Anglican Archbishop in Jerusalem Suheil Dawani has spoken of his “delight” at news that a mine clearance charity has secured permission to de-mine the area around the West Bank of the River Jordan on the approach to the traditional site of Jesus’ baptism.
The baptism site at Qasr el Yahud, south of Jericho, was closed in 1967 after the Six-Day War. In 2011, the site was partially re-opened with access to the river and baptism site made possible through a small track past a military checkpoint. But the land around the road – and the numerous churches on it – remained fenced off with warnings of mines.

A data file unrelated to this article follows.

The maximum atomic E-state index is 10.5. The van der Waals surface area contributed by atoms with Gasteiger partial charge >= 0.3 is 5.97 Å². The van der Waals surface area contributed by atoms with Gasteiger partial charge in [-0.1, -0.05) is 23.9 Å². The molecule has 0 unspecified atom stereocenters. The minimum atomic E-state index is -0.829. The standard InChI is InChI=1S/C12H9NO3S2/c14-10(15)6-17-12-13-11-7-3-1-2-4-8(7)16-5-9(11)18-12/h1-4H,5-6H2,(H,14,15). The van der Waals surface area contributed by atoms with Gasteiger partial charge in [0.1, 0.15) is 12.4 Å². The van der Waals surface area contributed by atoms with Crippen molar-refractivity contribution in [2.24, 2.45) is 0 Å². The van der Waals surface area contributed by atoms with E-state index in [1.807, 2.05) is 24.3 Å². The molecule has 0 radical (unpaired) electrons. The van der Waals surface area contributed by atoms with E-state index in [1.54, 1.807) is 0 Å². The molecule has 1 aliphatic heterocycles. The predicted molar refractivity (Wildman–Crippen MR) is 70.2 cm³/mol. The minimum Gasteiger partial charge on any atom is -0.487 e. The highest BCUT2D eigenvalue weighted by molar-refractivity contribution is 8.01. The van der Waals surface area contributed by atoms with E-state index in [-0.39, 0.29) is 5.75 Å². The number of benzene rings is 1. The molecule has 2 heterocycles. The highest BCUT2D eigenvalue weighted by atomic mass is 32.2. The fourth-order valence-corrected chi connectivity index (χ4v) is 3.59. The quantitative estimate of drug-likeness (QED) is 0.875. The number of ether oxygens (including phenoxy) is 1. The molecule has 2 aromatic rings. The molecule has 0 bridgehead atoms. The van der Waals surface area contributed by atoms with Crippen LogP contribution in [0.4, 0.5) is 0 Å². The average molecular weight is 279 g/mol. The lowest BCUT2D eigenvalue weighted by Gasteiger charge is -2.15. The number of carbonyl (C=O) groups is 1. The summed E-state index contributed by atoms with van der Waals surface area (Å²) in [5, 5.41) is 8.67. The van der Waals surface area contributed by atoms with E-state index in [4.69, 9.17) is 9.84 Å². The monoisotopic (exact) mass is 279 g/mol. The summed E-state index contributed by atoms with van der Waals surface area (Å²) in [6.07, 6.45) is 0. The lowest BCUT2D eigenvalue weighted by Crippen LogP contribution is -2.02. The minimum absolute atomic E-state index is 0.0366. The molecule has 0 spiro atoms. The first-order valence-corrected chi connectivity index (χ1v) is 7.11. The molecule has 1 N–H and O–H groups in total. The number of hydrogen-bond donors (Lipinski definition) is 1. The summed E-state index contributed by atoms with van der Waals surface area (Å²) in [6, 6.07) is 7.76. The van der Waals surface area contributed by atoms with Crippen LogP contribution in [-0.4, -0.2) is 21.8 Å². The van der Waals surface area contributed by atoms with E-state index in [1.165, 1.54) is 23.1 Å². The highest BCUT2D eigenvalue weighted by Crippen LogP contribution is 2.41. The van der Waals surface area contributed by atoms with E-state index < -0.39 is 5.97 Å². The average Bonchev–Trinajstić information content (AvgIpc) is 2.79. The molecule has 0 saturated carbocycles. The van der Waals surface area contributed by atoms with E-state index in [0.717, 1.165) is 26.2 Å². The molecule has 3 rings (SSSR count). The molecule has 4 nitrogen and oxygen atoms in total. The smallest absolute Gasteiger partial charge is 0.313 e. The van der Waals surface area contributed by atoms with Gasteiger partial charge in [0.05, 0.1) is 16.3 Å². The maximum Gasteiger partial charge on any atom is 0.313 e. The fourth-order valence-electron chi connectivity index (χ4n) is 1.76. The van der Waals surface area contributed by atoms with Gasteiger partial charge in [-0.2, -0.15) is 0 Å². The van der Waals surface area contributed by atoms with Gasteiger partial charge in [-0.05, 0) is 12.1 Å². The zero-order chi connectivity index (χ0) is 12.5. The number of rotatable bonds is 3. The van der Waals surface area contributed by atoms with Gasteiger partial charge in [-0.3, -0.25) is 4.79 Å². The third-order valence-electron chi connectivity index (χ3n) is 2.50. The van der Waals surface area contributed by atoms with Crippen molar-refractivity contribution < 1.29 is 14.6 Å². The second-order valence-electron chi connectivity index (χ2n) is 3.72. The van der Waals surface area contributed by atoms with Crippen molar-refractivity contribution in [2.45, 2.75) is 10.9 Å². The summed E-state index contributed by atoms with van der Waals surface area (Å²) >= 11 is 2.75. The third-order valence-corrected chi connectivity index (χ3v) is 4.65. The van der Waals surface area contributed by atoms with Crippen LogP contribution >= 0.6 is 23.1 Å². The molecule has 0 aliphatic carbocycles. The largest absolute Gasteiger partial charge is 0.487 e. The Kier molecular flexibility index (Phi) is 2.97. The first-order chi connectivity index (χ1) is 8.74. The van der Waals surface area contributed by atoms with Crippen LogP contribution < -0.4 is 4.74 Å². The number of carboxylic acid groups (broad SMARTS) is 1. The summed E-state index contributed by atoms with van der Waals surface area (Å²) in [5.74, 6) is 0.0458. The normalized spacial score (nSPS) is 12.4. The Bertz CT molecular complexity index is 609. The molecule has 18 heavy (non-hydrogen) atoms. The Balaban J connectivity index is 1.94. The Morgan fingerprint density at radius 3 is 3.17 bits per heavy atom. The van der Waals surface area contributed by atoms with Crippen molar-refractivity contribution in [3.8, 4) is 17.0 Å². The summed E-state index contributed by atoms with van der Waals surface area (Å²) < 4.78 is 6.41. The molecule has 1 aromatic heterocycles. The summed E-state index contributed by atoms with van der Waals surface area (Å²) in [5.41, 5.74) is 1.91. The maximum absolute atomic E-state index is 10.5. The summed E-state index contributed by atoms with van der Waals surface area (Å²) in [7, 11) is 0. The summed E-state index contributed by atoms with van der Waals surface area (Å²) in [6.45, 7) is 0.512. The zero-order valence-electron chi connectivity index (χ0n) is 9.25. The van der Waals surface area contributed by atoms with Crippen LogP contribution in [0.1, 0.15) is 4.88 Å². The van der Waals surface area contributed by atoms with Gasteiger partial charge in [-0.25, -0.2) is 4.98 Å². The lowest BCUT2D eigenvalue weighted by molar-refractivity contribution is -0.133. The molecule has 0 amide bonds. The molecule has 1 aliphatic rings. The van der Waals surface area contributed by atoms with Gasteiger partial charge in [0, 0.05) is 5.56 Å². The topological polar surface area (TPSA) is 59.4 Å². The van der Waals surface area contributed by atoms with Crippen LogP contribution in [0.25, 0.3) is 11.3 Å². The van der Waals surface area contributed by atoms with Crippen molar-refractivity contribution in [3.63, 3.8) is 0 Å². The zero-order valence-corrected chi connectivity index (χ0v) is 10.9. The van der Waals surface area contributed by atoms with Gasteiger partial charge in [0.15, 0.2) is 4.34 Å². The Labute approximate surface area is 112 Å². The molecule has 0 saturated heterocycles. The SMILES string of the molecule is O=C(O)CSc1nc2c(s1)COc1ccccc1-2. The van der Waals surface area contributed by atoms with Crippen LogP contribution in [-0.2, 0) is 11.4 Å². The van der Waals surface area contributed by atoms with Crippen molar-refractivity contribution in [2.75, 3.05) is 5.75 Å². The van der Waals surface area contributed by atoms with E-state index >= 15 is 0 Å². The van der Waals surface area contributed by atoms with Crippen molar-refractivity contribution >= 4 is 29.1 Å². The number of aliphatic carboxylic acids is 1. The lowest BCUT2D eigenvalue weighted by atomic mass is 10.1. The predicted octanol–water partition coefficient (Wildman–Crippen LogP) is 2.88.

Now, the Halo Trust, a British anti-mining charity has secured permission from both the Israeli Government and Palestinian Authority, and the agreement of the denominations which were forced to abandon their churches in the area, to begin mine clearance.
“I am delighted to know that mines are being cleared on a Holy Site after so long,” Dawani told ACNS. “The clearance of these sites, and others in the Holy Land, are vital for the wellbeing of the local community.
“This site will allow more pilgrims to visit one of the holiest places in the region. The Jordan valley is not only the place where Jesus was baptized, it is a place where he stayed, preached and healed.”
This article continues at [Episcopal News Service] Delight at de-mining operation at site of Jesus’ baptism